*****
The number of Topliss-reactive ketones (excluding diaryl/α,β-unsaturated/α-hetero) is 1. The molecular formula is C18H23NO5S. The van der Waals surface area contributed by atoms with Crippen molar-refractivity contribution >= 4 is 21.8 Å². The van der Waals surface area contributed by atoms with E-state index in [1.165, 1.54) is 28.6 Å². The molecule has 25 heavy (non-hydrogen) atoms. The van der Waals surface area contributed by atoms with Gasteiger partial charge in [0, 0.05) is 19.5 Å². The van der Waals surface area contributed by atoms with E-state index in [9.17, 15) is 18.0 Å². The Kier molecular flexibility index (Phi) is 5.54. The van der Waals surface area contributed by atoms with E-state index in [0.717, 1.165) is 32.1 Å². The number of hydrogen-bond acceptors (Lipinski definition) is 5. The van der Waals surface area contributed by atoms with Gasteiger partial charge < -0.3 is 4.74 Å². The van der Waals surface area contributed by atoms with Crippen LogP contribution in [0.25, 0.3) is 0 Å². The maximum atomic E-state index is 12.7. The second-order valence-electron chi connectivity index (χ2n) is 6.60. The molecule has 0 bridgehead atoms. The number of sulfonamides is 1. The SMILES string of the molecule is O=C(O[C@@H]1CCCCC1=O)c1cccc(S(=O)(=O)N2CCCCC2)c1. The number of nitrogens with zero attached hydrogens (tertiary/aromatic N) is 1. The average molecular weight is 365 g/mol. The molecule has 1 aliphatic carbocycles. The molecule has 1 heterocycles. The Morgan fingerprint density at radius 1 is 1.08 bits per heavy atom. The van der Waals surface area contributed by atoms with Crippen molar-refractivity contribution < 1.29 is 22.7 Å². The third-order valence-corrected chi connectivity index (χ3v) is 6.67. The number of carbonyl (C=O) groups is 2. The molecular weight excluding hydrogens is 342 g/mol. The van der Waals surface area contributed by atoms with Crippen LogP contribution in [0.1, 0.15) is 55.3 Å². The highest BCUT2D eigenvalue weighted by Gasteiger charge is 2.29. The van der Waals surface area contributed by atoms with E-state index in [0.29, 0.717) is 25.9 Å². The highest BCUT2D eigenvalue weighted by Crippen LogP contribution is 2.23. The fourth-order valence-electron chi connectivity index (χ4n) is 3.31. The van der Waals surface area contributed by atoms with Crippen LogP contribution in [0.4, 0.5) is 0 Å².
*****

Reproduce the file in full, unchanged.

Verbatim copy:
The number of Topliss-reactive ketones (excluding diaryl/α,β-unsaturated/α-hetero) is 1. The molecular formula is C18H23NO5S. The van der Waals surface area contributed by atoms with Crippen molar-refractivity contribution >= 4 is 21.8 Å². The van der Waals surface area contributed by atoms with E-state index in [1.165, 1.54) is 28.6 Å². The molecule has 25 heavy (non-hydrogen) atoms. The van der Waals surface area contributed by atoms with Gasteiger partial charge in [0, 0.05) is 19.5 Å². The van der Waals surface area contributed by atoms with E-state index in [9.17, 15) is 18.0 Å². The Kier molecular flexibility index (Phi) is 5.54. The van der Waals surface area contributed by atoms with E-state index in [0.717, 1.165) is 32.1 Å². The number of hydrogen-bond acceptors (Lipinski definition) is 5. The van der Waals surface area contributed by atoms with Gasteiger partial charge < -0.3 is 4.74 Å². The van der Waals surface area contributed by atoms with Crippen LogP contribution in [0.25, 0.3) is 0 Å². The maximum atomic E-state index is 12.7. The second-order valence-electron chi connectivity index (χ2n) is 6.60. The molecule has 0 bridgehead atoms. The number of sulfonamides is 1. The SMILES string of the molecule is O=C(O[C@@H]1CCCCC1=O)c1cccc(S(=O)(=O)N2CCCCC2)c1. The number of nitrogens with zero attached hydrogens (tertiary/aromatic N) is 1. The average molecular weight is 365 g/mol. The molecule has 1 aliphatic carbocycles. The molecule has 1 heterocycles. The Morgan fingerprint density at radius 1 is 1.08 bits per heavy atom. The van der Waals surface area contributed by atoms with Crippen molar-refractivity contribution < 1.29 is 22.7 Å². The third-order valence-corrected chi connectivity index (χ3v) is 6.67. The number of carbonyl (C=O) groups is 2. The molecular weight excluding hydrogens is 342 g/mol. The van der Waals surface area contributed by atoms with Crippen LogP contribution in [0.1, 0.15) is 55.3 Å². The highest BCUT2D eigenvalue weighted by Gasteiger charge is 2.29. The van der Waals surface area contributed by atoms with E-state index in [0.29, 0.717) is 25.9 Å². The highest BCUT2D eigenvalue weighted by Crippen LogP contribution is 2.23. The fourth-order valence-electron chi connectivity index (χ4n) is 3.31. The van der Waals surface area contributed by atoms with Crippen LogP contribution in [0.4, 0.5) is 0 Å².